It’s a little weird.
Hard to get used to how far you can get on the kindness of strangers, with only the tiniest bit of language ability. It’s also terrifying.
I have been weirdly isolated at times, but it’s pretty much all in my mind.
Currently the biggest problem is that this keyboard has a ä in the ‘ place. That kind of brain programming isn’t easy.
Also the z and y is all muddled.
But zou probablz didnät come here to hear me talk about german kezboards.
That was on purpose by the way.
So where to begin.
I’m in the beautiful Stadtbucherei (town library?) of Münster. This is a beautiful town, full of cyclists and students and oldness and newness. It’s strange and laid back, but in what I assume is a very German way.
I spend my entire time saying please and thank you, and occasionally the more unwieldy sorry (bitte, danke und es tut mir leid, for the curious). I still feel I’m being really rude, except the locals seem even ruder and it just seems to work out fine for them.
Oddly my brain is switching to German in loads of tiny ways.
Like I keep on being about to type zu, instead of to.
The weirdest thing about it is that I’m not speaking much German. There’s a weird crisis of confidence. I keep on thinking about the grammar too much so that I can’t formulate the phrases before the conversation has moved on or become awkward.
But I’m putting off getting to the good stuff.
Basically, hitching across Europe is crazy. Boring. Exhilarating. Amazing. Unreal. Terrifying and satisfying.
All in random orders.
The main emotion that stays with me though is that feeling of progress whenever there is even a tiny bit of moment.
I’ve not done the maths in miles, but we’ve crossed countries in days. We set off at 6ish on Wednesday morning and were in France by lunchtime, and in Belgium by the evening.
For free. Nothing but asking strangers for a little kindness.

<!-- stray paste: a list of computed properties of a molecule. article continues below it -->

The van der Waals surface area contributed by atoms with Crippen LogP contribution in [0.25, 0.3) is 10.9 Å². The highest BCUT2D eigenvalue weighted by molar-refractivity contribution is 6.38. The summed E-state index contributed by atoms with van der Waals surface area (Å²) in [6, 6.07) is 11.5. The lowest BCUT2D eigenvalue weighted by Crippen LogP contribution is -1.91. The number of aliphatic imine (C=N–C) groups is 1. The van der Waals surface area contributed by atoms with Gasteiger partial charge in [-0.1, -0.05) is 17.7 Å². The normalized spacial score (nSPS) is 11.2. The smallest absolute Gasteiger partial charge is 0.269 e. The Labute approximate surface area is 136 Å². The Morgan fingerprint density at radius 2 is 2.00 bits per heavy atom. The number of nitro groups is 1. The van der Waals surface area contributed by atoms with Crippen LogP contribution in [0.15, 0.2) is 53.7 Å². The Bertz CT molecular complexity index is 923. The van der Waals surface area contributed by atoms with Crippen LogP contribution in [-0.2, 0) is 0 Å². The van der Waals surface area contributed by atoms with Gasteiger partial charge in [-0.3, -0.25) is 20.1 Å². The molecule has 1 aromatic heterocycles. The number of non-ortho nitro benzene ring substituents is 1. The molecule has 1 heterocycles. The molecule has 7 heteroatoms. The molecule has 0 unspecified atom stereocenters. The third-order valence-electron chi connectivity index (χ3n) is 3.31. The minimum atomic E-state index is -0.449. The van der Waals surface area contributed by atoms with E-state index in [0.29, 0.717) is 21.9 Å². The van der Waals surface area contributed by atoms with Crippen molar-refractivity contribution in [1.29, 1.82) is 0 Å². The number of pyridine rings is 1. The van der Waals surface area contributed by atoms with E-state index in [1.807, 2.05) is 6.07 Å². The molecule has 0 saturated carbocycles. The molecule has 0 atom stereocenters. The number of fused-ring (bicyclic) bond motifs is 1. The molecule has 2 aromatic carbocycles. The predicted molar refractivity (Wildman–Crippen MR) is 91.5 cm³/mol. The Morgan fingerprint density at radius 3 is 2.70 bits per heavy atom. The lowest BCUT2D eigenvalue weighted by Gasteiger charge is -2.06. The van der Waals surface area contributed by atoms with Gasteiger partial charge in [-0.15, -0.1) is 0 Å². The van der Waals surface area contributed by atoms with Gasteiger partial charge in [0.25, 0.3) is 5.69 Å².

There’s lots of rejection to.
After getting two thirds fo the way across Belgium, we found ourselves stuck in a small service station near Liege (60 miles from the Belgium German border). We camped for a night, and then got up early the next day. And we put our thumbs out.
And we put our thumbs out.
And we wrote signs. With destinations creeping slowly closer and more general.
And we put our thumbs out.
And we danced. With our thumbs out.
And we talked to a million people. (well, mostly Josh and Skozl).
They found out a hundred ways of being told no, sorry.
But that afternoon, about three or so, after what felt like a lifetime of baking, baking sun and smelly toilets and the sound of the motorway. Someone picked us up.
We went forwards. The guy was buying a car nearby.
For a while we went backwards. And ended up on a slightly nicer service station just outside liege.
But this was a better one.
And before too long, the loveliest lady in Belgium (a certified Iron Woman Triathlete) took us up to the German border.
That feeling of satisfaction. That feeling that people will help you. Is amazing. Laurie was on her own, there were three of us. pretty much her first words were ‘I hope I’m not being stupid, and that you won’t aggress, violence or murder me.’
You understand why people don’t pick you up, even as it frustrates when an empty SUV drives by.